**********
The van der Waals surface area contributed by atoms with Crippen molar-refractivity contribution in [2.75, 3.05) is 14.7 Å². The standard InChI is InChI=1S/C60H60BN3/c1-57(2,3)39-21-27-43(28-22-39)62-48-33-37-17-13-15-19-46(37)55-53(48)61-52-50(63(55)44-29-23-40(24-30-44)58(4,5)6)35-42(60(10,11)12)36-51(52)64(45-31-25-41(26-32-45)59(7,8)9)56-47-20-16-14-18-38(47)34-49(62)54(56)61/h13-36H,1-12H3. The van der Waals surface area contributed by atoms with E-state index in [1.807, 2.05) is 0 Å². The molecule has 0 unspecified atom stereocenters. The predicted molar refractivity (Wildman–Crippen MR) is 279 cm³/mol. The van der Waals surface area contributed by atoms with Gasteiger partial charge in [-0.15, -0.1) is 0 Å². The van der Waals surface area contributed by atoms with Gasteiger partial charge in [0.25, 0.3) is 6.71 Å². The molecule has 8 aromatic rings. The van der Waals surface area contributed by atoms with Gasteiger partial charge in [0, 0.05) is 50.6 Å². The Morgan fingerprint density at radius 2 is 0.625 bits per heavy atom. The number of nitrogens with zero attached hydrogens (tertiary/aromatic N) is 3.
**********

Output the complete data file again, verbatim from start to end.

The van der Waals surface area contributed by atoms with Crippen molar-refractivity contribution in [2.75, 3.05) is 14.7 Å². The standard InChI is InChI=1S/C60H60BN3/c1-57(2,3)39-21-27-43(28-22-39)62-48-33-37-17-13-15-19-46(37)55-53(48)61-52-50(63(55)44-29-23-40(24-30-44)58(4,5)6)35-42(60(10,11)12)36-51(52)64(45-31-25-41(26-32-45)59(7,8)9)56-47-20-16-14-18-38(47)34-49(62)54(56)61/h13-36H,1-12H3. The van der Waals surface area contributed by atoms with E-state index in [1.807, 2.05) is 0 Å². The molecule has 0 unspecified atom stereocenters. The predicted molar refractivity (Wildman–Crippen MR) is 279 cm³/mol. The van der Waals surface area contributed by atoms with Gasteiger partial charge in [-0.15, -0.1) is 0 Å². The van der Waals surface area contributed by atoms with Gasteiger partial charge in [0.25, 0.3) is 6.71 Å². The molecule has 8 aromatic rings. The van der Waals surface area contributed by atoms with Gasteiger partial charge in [0, 0.05) is 50.6 Å². The Morgan fingerprint density at radius 2 is 0.625 bits per heavy atom. The number of nitrogens with zero attached hydrogens (tertiary/aromatic N) is 3.